Berry’s Restaurant has been a Norwalk landmark for many years. Not only is it known as the home of good food in the Norwalk area, but is also one of the oldest continuing businesses and one owned by the same family for over 65 years. Main Street landmarks come and go, but Berry’s can still be found in the same spot serving yet another generation of families.
As far back as 1902, this was the site of a “Confectioners” shop known as the Norwalk Candy Kitchen. John Miller and James Thompson started the business and at first lived in the rear of the same quarters. Soon the Candy Kitchen belonged to Jim Thompson alone, and was operated by him as a restaurant and confectionery until Dean Berry purchased the business in 1944. Two years later in 1946 he sold it to Clarence and Elizabeth Berry. In 1961 the ownership transferred to their sons, Robert and James. Today it is owned by Robert, his wife Shirley and their Son Douglas Berry. The Berry’s still operate it today in the old tradition of a gathering place to dine, socialize and discuss the news of the day.
The building itself is historic in being the last remaining part of the St. Charles Hotel, a three-story hostelry built in the heyday of railroad travel in 1867 just after the Civil War. For years the part owned by Berry’s was known as the Nyman Block after the hotel ceased to use it and it was purchased by The Berry’s in 1980. A few years earlier the third floor ballroom had been removed for safety reasons.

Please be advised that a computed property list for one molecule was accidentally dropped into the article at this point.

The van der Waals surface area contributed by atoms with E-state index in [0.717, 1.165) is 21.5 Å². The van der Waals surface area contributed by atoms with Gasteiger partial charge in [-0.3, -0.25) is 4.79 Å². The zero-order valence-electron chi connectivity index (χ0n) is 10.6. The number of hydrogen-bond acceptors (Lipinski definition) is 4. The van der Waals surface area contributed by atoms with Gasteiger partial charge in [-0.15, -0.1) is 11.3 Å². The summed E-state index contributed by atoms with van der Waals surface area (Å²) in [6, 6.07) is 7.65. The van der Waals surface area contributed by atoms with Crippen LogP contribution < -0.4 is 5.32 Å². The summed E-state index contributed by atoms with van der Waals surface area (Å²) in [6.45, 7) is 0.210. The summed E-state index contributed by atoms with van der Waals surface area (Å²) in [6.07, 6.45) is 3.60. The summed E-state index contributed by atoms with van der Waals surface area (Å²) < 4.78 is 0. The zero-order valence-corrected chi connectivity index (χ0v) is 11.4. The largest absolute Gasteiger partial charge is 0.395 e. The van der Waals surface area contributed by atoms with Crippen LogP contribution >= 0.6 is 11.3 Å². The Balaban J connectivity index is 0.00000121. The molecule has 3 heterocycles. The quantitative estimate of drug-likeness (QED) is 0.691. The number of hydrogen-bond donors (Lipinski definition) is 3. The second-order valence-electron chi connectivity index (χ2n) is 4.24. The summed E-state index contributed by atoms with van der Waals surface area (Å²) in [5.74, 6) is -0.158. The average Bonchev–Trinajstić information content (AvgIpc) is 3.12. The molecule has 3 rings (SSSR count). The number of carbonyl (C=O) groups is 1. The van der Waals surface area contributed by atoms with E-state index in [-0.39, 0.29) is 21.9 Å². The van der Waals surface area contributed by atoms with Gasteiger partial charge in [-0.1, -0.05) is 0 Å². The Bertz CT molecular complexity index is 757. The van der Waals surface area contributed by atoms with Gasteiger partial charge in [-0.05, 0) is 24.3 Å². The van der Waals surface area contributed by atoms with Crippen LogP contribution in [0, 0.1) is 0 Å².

Remodeling in 1983 opened both of the “west” rooms for restaurant and banquet use, enhancing the space of the original restaurant in the “east” room where the main entrance and counter are located. Once can now see the original tin ceiling in the middle room, and pub, the pillars which supported the upper stories inside and the original front. “The Dinky” Pub and Grille was added in 2004 to add liquor, beer and wine service.
The beautiful stained glass windows were created for the Gardiner Music Hall on East Main when it was built in 1887. The outside dining courtyard, St. Charles Place was a 2011 addition. The St. Charles features tented areas, umbrella tables and water fountains.
Senior Norwalkians recall the middle room as being Cook’s Cigar Store and Barber Shop, and later as Moores Store and CIT Financial Services. The west room was home to Lobey’s Restaurant (and saloon before Prohibition). The Singer Sewing Machine store later occupied this space. Be sure to view the excellent photos of early Norwalk around the walls of all three dining areas.Henry Timman - Historian